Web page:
"Exodus (1960)Synopsis." Fandango. N.p., n.d. Web. 14 Apr. 2014.

Lumenick, Lou. “The King-dumb.” New York Post Sept. 28, 2007


Thompson, Howard. “Preminger Tells of ‘Exodus’ Plans.” New York Times Dec. 9, 1959: 58.

Hift, Fred. “Guiding a Film ‘Exodus.’” New York Times Apr. 17, 1960: X5.
Crowther, Bosley. “Film Cameras Over the Holy Land.” New York Times May 15, 1960: X1.

“A People’s Return to the Promised Land.” Photographs by Gjon Mili. Life Dec. 12, 1960: 70-76.

Crowther, Bosley. “Screen: A long ‘Exodus.’” Review of Exodus, dir. Otto Preminger. New York Times Dec. 16, 1960: 44.

“The Best Pictures of 1960.” Time Jan. 2, 1961.

Scheuer, Philip K. “‘Exodus’ the Record of a New Genesis.” Review of Exodus, dir. Otto Preminger. Los Angeles Times Dec. 11, 1960: B3.

 Kauffmann, Stanley. “Double Feature,” Review of Exodus, dir. Otto Preminger. New Republic Dec. 19, 1960: 21-22.

Bachmann, Gideon. “Exodus.” Review of Exodus, dir. Otto Preminger. Film Quarterly 14.3 (Spring, 1961): 56-59.

Wakfield, Dan. “Israel’s Need for Fiction.” Review of Exodus, by Leon Uris and The Anglo-Saxons, by Lester Gorn. Nation Apr. 11, 1959: 318-319.

Said, Edward. “Propaganda and War.” Al-Ahram Weekly Online 549 (Aug. 30-Sept. 5, 2001).

Exodus (1960): A Movie with a Message. N.p.: n.p., n.d.

"Sonderkommando." Wikipedia. Wikimedia Foundation, 15 Apr. 2014. Web. 15 Apr. 2014.

Dr. Miklos Nyiszli (1993). Auschwitz: A Doctor's Eyewitness Account. Arcade Publishing.

"King Christian and the Yellow Star – Forward Thinking." Forward Thinking. N.p., n.d. Web. 15 Apr. 2014.

"Review of Exodus Novel." Rev. of Online. n.d.: n. pag. Print.

The Tops 

One of the movie’s greatest qualities, that has brought special attention from the press, is that ‘Exodus’ was filmed in both Cyprus and Israel, and not in Hollywood with all special effects and few decorations. The New York Times[3] published two articles about the large-scale casting of locals and use of actual Israeli buildings and landscapes in the filming. “Special attention was paid to the impressive logistics of the production, including the large collection of weaponry and military vehicles gathered for the sets, and of course, the twenty camels used in desert scenes.[4]” Comments Jacob. M Victor, from Harvard University. For further proof, The New York Times itself even mentions: “Furthermore, Mr. Preminger has captured within the scope of his color cameras a continuously varied and vivid panorama of Cyprus and Palestine. He shot his picture in those places most of it in the present Israel.”[5] These landscapes, along with real artifacts, have made the movie almost as realistic as the book, and it is all thanks to Otto Preminger.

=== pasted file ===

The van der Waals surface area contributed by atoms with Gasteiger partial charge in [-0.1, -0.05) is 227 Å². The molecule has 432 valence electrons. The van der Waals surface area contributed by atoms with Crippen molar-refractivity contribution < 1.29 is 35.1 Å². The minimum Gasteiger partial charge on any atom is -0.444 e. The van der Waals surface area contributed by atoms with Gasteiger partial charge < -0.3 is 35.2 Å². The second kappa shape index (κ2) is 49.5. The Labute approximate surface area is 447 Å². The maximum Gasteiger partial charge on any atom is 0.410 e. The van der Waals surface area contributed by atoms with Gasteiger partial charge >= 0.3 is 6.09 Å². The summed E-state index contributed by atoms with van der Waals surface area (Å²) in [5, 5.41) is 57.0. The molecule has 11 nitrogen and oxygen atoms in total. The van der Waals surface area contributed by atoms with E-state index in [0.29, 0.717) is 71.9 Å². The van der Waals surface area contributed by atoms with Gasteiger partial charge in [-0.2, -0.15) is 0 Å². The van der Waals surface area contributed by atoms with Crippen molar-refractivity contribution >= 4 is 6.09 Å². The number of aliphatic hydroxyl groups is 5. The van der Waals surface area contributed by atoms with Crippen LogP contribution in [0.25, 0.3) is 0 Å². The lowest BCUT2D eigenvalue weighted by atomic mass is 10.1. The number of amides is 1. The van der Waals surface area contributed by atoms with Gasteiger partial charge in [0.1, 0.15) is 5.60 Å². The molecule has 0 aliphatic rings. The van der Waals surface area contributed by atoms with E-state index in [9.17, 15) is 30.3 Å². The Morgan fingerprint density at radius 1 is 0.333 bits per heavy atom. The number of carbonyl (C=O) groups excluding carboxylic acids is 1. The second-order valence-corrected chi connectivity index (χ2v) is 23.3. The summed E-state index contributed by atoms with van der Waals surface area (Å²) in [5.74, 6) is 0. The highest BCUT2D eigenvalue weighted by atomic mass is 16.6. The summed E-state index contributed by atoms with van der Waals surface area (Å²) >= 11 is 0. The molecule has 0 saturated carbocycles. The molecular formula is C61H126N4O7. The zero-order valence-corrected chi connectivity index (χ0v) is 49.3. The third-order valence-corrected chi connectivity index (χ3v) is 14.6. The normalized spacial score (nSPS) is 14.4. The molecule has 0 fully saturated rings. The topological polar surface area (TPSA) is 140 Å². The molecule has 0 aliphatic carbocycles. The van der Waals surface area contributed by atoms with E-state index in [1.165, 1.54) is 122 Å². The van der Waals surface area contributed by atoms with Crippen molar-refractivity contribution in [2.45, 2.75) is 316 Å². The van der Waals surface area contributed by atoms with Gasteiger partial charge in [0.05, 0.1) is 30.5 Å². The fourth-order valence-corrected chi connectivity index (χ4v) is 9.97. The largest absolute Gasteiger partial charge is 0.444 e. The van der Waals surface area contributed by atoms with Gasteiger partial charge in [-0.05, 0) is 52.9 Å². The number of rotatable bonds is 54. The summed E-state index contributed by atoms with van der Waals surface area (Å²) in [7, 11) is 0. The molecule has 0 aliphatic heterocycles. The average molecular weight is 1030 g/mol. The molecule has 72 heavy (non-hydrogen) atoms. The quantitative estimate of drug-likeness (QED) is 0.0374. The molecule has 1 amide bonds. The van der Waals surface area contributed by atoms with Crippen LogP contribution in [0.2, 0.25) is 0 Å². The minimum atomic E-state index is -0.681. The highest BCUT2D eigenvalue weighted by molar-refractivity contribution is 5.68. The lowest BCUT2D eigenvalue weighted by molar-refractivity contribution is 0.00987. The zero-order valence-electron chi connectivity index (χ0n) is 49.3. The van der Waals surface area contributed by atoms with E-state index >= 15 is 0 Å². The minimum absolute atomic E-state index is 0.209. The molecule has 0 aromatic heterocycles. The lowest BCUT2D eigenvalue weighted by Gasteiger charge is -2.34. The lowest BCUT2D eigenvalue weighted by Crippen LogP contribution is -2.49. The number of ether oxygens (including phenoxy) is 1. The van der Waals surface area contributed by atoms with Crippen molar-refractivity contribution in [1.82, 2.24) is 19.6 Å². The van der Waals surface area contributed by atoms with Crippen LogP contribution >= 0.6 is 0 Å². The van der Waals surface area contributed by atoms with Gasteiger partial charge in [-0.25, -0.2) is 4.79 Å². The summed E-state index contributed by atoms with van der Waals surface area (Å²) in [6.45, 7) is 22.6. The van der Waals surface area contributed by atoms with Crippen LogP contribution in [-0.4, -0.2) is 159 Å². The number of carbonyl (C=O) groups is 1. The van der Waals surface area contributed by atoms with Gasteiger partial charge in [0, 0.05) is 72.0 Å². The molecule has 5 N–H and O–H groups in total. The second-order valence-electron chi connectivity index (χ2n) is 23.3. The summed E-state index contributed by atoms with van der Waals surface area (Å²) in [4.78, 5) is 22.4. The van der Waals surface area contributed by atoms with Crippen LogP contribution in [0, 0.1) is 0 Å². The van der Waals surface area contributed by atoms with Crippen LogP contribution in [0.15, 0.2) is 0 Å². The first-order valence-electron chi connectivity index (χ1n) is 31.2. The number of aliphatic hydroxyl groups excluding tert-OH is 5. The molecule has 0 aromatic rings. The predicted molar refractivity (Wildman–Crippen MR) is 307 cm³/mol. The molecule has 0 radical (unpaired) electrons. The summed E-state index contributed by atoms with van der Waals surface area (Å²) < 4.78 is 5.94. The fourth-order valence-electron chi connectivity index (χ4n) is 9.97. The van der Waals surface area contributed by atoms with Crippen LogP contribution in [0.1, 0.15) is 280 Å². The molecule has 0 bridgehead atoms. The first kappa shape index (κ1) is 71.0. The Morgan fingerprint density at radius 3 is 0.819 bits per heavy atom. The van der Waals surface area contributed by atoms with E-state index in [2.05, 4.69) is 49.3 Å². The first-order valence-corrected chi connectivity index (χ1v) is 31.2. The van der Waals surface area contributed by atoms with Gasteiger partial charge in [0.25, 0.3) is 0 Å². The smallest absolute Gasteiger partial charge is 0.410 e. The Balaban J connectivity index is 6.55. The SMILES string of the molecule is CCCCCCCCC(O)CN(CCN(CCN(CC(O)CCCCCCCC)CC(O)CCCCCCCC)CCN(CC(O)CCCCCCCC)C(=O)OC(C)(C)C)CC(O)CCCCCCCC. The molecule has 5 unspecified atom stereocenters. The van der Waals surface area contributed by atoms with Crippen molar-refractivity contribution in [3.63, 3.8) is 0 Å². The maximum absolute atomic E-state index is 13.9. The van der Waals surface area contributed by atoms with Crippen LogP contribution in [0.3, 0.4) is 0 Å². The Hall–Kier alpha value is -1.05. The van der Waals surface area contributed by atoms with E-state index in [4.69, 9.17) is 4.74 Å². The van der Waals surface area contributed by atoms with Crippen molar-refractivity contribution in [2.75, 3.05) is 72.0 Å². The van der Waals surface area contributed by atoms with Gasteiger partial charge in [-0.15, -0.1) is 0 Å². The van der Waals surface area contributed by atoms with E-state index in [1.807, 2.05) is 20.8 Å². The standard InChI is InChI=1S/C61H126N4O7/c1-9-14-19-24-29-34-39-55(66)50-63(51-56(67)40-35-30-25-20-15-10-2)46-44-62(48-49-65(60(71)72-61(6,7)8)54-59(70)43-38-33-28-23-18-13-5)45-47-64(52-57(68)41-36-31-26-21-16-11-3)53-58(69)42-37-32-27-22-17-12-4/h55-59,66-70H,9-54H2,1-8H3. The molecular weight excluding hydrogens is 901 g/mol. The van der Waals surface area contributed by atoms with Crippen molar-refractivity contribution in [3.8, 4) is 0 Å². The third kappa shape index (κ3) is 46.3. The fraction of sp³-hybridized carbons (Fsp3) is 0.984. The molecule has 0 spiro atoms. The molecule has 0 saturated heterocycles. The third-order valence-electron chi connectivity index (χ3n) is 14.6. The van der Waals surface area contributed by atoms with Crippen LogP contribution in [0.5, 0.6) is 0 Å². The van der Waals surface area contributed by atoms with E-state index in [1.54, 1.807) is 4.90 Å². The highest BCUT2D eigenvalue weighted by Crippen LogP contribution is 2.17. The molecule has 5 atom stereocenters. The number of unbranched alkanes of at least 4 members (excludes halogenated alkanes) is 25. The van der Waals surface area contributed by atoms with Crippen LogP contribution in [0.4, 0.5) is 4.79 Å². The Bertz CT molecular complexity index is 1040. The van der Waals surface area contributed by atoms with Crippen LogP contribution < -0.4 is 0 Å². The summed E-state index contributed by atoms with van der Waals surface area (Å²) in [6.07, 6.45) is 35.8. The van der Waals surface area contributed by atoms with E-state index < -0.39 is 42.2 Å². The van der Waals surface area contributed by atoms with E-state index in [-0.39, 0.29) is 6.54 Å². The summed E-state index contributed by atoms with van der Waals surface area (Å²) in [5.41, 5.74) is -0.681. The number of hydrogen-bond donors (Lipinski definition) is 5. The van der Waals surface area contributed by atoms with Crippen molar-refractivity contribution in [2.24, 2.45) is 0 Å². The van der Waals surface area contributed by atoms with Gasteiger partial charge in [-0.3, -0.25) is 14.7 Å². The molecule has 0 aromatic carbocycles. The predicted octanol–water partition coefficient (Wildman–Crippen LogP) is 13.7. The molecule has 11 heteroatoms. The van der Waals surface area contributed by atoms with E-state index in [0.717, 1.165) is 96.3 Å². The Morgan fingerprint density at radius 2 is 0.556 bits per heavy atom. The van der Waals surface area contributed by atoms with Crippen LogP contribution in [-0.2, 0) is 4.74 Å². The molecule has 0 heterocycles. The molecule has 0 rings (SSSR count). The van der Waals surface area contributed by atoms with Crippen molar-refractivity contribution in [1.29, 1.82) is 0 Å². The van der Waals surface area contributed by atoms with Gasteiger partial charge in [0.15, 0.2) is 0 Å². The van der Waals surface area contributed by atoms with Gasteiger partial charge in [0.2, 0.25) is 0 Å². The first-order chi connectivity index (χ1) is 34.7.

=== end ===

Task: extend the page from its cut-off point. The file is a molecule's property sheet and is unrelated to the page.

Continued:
Another Fantastic aspect of Exodus is that the actors show an excellent understanding of the characters placing themselves in the flesh of the heroic protagonists. The filmmakers do manage to come out strongly, even brilliantly, in certain powerful scenes. The character of Dov Landau, a Polish terrorist, played by Sal Mineo, is absolutely overwhelming in a scene where he dedicates himself as a member of the Irgun, the Jewish extremists' underground. And the character of Akiva Ben Canaan, the Irgun leader, who is performed by David Opatoshu in a moving and unforgettable way, is also fine in this scene and others, a flaming symbol of devotion to a cause.[6] Ralph Richardson and Peter Lawford are incisive as British military types; Jill Haworth is fresh and deeply poignant as a brave 15-year-old refugee; Lee J. Cobb is impressive (particularly in one scene with Mr. Opatoshu) as a Jewish conservative, and Felix Aylmer, Michael Wager, Martin Miller and the late Gregory Ratoff are amusing and strong as other Jews.


The Flops

Despite all the remarks, many other viewers thought that the movie was unimpressive, lacked many important details, and in conclusion Exodus is definitely not a masterpiece.

For example, a crucial detail that the movie hasn’t shown at all is the Story of Dov Landau suffering in the Warsaw ghetto, and his terrifying experience at the concentration camps in World War II. Dov, the victim of Auschwitz, does explain in the movie how he escaped the ghetto, and all the terrible sights he’s witnessed at the camp such as: the certain “three gates” that the Jews were assigned to after their examination, the gas chambers, burning the bodies in the ovens[7], and sadly how he was used as a woman[8]. However, Exodus should have added scenes about Dov’s whole story at Warsaw, fighting against the Nazis, and how he struggled at Auschwitz.

Furthermore, many other important parts of Jewish history from Uris’ novel aren’t included. For example: Otto Preminger has completely ignored the story of two Jewish Brothers fleeing the U.S.S.R, escaping the horrifying persecutions under communist regime, and marching to their holy promised land, Palestine, by foot. “Ironically, with all this running time (3½ hours), the best, the most inspirational parts of the book did not make it to the film. Among them are historical events dealing with the origins of ghetto system, pogroms in Russia, the long and fascinating journey of two brothers from a small Russian town to Palestine by foot, the ideas of Theodor Herzl, the birth of kibbutzes in Palestine, and enormous labor of kibbutznicks to make the land fertile, to grow plants and trees where the desert, rocks, and swamps had been, as well as the tragedy of European Holocaust and dramatic story of United Nations voting for partition of Palestine in 1947”- comments Galina in the “Exodus – 1960” page of IMDb.[9]